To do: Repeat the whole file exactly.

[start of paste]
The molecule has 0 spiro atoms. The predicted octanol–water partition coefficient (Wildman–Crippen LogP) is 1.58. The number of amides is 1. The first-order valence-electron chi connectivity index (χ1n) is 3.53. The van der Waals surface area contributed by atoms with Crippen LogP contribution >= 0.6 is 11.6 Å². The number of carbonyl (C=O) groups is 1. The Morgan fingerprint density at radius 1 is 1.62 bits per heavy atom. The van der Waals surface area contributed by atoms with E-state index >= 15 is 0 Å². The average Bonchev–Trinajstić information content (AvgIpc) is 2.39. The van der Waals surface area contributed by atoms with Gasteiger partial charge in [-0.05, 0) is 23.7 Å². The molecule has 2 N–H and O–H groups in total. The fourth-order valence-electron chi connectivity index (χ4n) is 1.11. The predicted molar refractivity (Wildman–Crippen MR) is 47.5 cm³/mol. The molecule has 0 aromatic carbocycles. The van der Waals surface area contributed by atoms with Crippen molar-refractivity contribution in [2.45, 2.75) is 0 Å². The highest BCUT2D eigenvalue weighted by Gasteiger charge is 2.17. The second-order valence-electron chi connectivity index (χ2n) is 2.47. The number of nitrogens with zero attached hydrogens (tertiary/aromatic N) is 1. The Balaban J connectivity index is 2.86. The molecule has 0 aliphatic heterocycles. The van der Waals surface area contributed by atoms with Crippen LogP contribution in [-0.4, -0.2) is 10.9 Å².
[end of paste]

The molecule has 0 spiro atoms. The predicted octanol–water partition coefficient (Wildman–Crippen LogP) is 1.58. The number of amides is 1. The first-order valence-electron chi connectivity index (χ1n) is 3.53. The van der Waals surface area contributed by atoms with Crippen LogP contribution >= 0.6 is 11.6 Å². The number of carbonyl (C=O) groups is 1. The Morgan fingerprint density at radius 1 is 1.62 bits per heavy atom. The van der Waals surface area contributed by atoms with E-state index >= 15 is 0 Å². The average Bonchev–Trinajstić information content (AvgIpc) is 2.39. The van der Waals surface area contributed by atoms with Gasteiger partial charge in [-0.05, 0) is 23.7 Å². The molecule has 2 N–H and O–H groups in total. The fourth-order valence-electron chi connectivity index (χ4n) is 1.11. The predicted molar refractivity (Wildman–Crippen MR) is 47.5 cm³/mol. The molecule has 0 aromatic carbocycles. The van der Waals surface area contributed by atoms with Crippen molar-refractivity contribution in [2.45, 2.75) is 0 Å². The highest BCUT2D eigenvalue weighted by Gasteiger charge is 2.17. The second-order valence-electron chi connectivity index (χ2n) is 2.47. The number of nitrogens with zero attached hydrogens (tertiary/aromatic N) is 1. The Balaban J connectivity index is 2.86. The molecule has 0 aliphatic heterocycles. The van der Waals surface area contributed by atoms with Crippen LogP contribution in [-0.4, -0.2) is 10.9 Å².